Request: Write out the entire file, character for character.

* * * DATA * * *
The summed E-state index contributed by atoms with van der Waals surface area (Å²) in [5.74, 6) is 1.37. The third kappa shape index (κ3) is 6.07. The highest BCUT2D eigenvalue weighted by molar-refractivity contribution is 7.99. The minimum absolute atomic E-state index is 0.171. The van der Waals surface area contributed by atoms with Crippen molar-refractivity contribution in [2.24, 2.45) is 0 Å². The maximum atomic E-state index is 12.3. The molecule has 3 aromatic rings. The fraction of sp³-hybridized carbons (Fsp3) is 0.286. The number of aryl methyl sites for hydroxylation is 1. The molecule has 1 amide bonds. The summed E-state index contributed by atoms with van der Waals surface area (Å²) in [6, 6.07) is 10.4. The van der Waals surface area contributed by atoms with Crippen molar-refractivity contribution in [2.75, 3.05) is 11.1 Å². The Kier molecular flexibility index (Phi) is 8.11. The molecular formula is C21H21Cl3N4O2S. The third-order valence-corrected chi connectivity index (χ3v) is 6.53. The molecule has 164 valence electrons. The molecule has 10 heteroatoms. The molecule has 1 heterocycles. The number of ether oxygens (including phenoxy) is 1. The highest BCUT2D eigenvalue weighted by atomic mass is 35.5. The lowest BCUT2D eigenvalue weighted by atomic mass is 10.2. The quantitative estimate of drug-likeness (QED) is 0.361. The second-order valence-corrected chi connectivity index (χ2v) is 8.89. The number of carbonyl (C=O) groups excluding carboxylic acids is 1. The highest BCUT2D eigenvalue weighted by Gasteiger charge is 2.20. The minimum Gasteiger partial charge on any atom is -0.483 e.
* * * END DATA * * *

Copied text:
The summed E-state index contributed by atoms with van der Waals surface area (Å²) in [5.74, 6) is 1.37. The third kappa shape index (κ3) is 6.07. The highest BCUT2D eigenvalue weighted by molar-refractivity contribution is 7.99. The minimum absolute atomic E-state index is 0.171. The van der Waals surface area contributed by atoms with Crippen molar-refractivity contribution in [2.24, 2.45) is 0 Å². The maximum atomic E-state index is 12.3. The molecule has 3 aromatic rings. The fraction of sp³-hybridized carbons (Fsp3) is 0.286. The number of aryl methyl sites for hydroxylation is 1. The molecule has 1 amide bonds. The summed E-state index contributed by atoms with van der Waals surface area (Å²) in [6, 6.07) is 10.4. The van der Waals surface area contributed by atoms with Crippen molar-refractivity contribution in [2.75, 3.05) is 11.1 Å². The Kier molecular flexibility index (Phi) is 8.11. The molecular formula is C21H21Cl3N4O2S. The third-order valence-corrected chi connectivity index (χ3v) is 6.53. The molecule has 164 valence electrons. The molecule has 10 heteroatoms. The molecule has 1 heterocycles. The number of ether oxygens (including phenoxy) is 1. The highest BCUT2D eigenvalue weighted by atomic mass is 35.5. The lowest BCUT2D eigenvalue weighted by atomic mass is 10.2. The quantitative estimate of drug-likeness (QED) is 0.361. The second-order valence-corrected chi connectivity index (χ2v) is 8.89. The number of carbonyl (C=O) groups excluding carboxylic acids is 1. The highest BCUT2D eigenvalue weighted by Gasteiger charge is 2.20. The minimum Gasteiger partial charge on any atom is -0.483 e.